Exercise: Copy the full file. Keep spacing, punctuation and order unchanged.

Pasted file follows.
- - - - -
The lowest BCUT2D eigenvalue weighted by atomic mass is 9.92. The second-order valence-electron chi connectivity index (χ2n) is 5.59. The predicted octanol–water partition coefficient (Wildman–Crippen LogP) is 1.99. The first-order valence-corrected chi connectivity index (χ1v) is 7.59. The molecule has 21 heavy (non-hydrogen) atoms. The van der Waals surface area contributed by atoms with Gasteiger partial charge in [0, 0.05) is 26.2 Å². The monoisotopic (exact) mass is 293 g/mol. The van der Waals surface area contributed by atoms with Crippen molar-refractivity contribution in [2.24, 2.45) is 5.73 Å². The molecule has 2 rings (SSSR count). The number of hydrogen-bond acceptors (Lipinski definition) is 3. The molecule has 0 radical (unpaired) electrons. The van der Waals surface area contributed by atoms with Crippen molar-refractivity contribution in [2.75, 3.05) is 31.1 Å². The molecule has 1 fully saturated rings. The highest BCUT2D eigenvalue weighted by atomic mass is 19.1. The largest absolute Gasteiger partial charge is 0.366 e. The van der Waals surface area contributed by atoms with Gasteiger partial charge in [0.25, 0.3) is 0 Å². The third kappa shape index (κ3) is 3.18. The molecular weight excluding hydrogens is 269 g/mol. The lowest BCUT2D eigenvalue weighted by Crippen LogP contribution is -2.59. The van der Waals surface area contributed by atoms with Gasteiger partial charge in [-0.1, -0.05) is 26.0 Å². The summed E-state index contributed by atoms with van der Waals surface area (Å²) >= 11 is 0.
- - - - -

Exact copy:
The lowest BCUT2D eigenvalue weighted by atomic mass is 9.92. The second-order valence-electron chi connectivity index (χ2n) is 5.59. The predicted octanol–water partition coefficient (Wildman–Crippen LogP) is 1.99. The first-order valence-corrected chi connectivity index (χ1v) is 7.59. The molecule has 21 heavy (non-hydrogen) atoms. The van der Waals surface area contributed by atoms with Gasteiger partial charge in [0, 0.05) is 26.2 Å². The monoisotopic (exact) mass is 293 g/mol. The van der Waals surface area contributed by atoms with Crippen molar-refractivity contribution in [2.24, 2.45) is 5.73 Å². The molecule has 2 rings (SSSR count). The number of hydrogen-bond acceptors (Lipinski definition) is 3. The molecule has 0 radical (unpaired) electrons. The van der Waals surface area contributed by atoms with Crippen molar-refractivity contribution in [2.75, 3.05) is 31.1 Å². The molecule has 1 fully saturated rings. The highest BCUT2D eigenvalue weighted by atomic mass is 19.1. The largest absolute Gasteiger partial charge is 0.366 e. The van der Waals surface area contributed by atoms with Gasteiger partial charge in [0.25, 0.3) is 0 Å². The third kappa shape index (κ3) is 3.18. The molecular weight excluding hydrogens is 269 g/mol. The lowest BCUT2D eigenvalue weighted by Crippen LogP contribution is -2.59. The van der Waals surface area contributed by atoms with Gasteiger partial charge in [-0.1, -0.05) is 26.0 Å². The summed E-state index contributed by atoms with van der Waals surface area (Å²) >= 11 is 0.